Cousins isn’t going to win many footraces and when the defense doesn’t bite on the fake, he has major trouble making defenders miss. Therefore, the Redskins have to carefully pick their spots with the read option, which is something Cousins said himself.

But Sunday was just the latest example of how well it can go when it’s used in the right situation. While the read option with Cousins may not be the most beautiful read option, often times time for the Redskins, the results are. 

MORE: Must See Photos: NFL Week 6, Redskins 26 San Francisco 24

 

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Need to Know: The five highest-paid 2018 Redskins

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Usa Today Sports Images

Need to Know: The five highest-paid 2018 Redskins

Here is what you need to know on this Saturday, February 24, 18 days before NFL free agency starts.

I’m out this week so I’ll be re-posting some of the best and most popular articles of the past few months. Some may have slightly dated information but the major points in the posts still stand. Thanks for reading, as always.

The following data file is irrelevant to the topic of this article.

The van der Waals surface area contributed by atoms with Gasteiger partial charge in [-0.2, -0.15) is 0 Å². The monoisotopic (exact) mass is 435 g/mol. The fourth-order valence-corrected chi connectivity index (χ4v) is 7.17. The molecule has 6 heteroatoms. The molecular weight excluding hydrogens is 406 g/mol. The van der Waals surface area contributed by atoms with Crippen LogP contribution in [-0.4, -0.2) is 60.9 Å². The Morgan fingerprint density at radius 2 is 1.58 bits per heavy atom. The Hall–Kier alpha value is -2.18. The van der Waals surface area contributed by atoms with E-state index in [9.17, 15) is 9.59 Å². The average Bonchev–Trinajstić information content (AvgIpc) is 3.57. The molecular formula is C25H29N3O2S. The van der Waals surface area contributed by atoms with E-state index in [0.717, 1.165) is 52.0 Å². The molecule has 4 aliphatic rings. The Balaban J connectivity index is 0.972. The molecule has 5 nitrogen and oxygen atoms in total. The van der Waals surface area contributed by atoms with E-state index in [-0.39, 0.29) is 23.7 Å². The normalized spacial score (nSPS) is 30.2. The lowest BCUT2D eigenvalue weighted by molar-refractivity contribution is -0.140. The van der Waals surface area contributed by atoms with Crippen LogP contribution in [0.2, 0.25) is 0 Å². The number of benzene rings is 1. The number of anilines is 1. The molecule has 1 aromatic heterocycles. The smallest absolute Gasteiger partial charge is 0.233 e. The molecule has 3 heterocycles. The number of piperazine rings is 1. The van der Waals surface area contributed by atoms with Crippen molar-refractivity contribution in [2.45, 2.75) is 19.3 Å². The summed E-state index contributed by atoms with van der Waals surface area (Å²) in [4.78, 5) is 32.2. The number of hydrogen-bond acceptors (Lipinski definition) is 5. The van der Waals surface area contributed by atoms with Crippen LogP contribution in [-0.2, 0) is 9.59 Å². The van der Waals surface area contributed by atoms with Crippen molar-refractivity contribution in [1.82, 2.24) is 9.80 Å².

The five highest-paid Redskins in 2018

Originally published 1/12/18

This is how the five highest-paid Redskins per their 2018 salary cap numbers stack up as of now. The list could change, of course during free agency and if a particular quarterback returns. Cap numbers via Over the Cap.

CB Josh Norman, $17 million—The Redskins do have a window which would allow them to move on from Norman. His $13.5 million salary for this year doesn’t become guaranteed until the fifth day of the league year so it would be “only” a $9 million cap charge to move on from Norman, who turned 30 in December. Don’t look for that to happen but the possibility is there.

OT Trent Williams, $13.86 million—He is one of the best left tackles in the business. Those of you out there who have advocated moving him to left guard should look at this cap number, which is way out of line for what a team can afford to pay a guard. At his pay, he needs to be playing on the edge.